Producers not staying

Study: 40% of newcomers don't plan to remain in the field

There is more bad news for TV stations and news directors trying to overcome the shortage of producers. A survey of hundreds of local producers showed that more than 40% of producers do not plan to stay in the business-even though more than three-quarters of the 300-plus respondents to the survey say they did plan to make it a lifelong career when they entered the business.

And while compensation remains an issue-62% say they don't believe they are adequately, a headhunting firm, says the 327-producer survey and its own interviews show that quality-of-life issues loom large.

News executives say producers have been in short supply for most of the past decade due to growth in the number of hours stations devote to news, more networks and stations doing news, competition for candidates from national and cable news networks and network TV magazine shows, and an ever-smaller pool of producer candidates (B & C, March 27). More recently, TV has had to compete for media-savvy producers with Internet news services.

Educators say that when students consider broadcast journalism as a career, they seldom think beyond a job that puts them in front of the camera, and that schools need to encourage and train producers who, because of the shortage, often find a faster track to bigger markets and upper management than those on-air.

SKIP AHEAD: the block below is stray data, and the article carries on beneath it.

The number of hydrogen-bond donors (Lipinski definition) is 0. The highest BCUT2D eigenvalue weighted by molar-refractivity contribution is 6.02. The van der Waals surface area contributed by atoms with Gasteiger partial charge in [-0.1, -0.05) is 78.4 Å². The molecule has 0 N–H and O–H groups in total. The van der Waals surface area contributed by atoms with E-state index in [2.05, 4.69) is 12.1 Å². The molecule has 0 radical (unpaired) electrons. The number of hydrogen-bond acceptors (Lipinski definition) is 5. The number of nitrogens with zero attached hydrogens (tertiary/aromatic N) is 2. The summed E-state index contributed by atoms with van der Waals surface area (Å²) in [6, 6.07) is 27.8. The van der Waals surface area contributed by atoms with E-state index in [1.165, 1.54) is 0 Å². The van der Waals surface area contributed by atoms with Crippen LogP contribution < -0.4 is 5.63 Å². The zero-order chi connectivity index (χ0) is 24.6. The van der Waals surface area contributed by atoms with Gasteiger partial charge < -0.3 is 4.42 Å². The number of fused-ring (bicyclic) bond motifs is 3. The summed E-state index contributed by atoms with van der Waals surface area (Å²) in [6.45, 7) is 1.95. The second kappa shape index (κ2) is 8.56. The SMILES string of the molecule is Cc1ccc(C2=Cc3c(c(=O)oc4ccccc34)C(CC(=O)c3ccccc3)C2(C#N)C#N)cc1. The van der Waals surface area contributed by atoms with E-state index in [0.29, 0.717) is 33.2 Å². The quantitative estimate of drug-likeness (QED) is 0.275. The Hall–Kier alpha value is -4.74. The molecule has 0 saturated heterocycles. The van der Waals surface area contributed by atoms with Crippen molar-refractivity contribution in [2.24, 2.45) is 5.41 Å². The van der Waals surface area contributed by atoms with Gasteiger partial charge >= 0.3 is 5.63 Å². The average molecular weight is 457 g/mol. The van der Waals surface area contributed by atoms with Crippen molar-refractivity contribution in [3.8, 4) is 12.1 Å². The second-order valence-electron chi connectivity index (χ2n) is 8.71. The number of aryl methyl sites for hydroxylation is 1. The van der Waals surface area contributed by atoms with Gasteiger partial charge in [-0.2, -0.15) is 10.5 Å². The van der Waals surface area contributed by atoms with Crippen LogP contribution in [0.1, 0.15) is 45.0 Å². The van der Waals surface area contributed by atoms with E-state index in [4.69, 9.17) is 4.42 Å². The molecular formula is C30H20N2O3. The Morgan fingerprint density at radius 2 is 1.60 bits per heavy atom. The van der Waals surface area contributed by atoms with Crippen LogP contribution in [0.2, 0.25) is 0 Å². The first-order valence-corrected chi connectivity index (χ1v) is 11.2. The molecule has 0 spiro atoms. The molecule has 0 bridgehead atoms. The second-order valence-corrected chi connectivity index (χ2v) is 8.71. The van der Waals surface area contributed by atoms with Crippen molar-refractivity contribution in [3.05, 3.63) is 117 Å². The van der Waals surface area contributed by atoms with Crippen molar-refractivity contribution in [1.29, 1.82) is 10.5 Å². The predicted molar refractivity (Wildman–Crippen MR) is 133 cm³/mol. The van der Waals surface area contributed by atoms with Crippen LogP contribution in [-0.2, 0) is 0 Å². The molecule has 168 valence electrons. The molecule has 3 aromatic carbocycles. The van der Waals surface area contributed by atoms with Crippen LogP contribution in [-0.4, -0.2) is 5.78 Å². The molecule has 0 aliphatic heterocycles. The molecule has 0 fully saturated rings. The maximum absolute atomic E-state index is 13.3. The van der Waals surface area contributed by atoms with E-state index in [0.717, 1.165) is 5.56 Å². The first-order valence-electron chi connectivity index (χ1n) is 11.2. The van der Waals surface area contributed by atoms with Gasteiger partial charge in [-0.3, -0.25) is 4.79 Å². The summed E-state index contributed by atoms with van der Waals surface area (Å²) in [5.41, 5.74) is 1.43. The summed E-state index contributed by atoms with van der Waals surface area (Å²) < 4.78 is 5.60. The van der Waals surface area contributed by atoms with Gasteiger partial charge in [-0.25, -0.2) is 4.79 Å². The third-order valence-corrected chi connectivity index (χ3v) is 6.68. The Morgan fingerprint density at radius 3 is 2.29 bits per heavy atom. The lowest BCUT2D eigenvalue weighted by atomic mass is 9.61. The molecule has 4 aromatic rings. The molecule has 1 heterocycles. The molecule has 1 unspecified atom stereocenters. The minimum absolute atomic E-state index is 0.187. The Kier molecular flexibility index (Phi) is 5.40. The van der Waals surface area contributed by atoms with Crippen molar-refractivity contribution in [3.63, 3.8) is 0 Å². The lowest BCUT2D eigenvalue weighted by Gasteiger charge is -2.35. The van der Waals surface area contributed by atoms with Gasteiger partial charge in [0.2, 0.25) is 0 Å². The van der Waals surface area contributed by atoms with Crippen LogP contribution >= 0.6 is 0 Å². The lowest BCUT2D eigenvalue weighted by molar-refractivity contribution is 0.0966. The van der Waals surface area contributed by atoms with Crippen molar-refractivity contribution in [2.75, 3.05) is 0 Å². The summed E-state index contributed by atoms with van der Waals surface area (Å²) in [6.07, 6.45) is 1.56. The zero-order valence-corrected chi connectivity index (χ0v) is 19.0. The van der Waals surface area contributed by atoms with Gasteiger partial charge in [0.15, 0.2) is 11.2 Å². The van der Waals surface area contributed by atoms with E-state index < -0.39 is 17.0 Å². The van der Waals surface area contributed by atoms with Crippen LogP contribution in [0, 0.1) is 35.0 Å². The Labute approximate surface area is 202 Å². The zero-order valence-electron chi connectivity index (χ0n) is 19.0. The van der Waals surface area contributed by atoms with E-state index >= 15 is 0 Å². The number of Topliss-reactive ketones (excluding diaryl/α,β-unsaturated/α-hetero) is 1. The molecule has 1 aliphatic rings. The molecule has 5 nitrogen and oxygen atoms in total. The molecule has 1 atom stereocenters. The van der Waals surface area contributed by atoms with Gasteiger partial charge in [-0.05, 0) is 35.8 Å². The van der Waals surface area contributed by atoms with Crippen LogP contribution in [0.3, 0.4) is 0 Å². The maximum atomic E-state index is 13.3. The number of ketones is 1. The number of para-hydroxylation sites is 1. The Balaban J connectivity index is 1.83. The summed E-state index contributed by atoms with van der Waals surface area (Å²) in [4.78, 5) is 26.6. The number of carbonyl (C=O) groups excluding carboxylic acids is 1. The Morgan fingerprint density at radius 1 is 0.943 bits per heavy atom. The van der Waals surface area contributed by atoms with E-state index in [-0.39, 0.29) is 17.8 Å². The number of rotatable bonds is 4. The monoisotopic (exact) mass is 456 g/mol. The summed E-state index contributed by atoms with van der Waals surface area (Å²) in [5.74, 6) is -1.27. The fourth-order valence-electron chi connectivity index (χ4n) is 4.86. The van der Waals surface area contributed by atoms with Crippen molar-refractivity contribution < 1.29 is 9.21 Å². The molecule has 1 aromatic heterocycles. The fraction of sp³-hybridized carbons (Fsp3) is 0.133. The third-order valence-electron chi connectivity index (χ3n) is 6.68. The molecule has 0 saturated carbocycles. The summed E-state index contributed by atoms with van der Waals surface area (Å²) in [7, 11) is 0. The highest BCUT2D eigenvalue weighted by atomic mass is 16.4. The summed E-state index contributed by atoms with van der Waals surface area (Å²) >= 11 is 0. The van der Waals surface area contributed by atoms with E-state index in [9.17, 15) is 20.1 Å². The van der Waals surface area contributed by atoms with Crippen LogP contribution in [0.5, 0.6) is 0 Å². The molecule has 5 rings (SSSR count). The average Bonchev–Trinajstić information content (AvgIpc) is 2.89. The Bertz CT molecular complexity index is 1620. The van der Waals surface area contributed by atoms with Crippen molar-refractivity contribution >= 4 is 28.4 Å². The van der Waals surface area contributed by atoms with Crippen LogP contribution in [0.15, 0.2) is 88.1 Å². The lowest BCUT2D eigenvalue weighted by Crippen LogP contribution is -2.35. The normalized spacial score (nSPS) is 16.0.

Recognizing the problem, several station groups-A.H. Belo, Hearst, Gannett and Nexstar among them-have been building their own "farm systems" or working with universities to promote and train students for producing jobs.

Considering their planned exit from the business, a surprising two-thirds of survey respondents say they are pleased with their current positions, and nearly as many say they believe their work is appreciated. Respondents list, in descending order, money, location, creative freedom, job title, future opportunities, market size, work schedule, working conditions and station resources as factors in choosing their next job.

"When I got into this business [in the early 1980s], we lived to work. This generation works to live," says Scott James, co-founder of

"I always question studies," says veteran Hearst-Argyle newsman Fred Young, who was just elevated to senior vice president for news. "But I'll accept their findings. Producers are an issue in our business today. We talk more about producer issues than any single problem."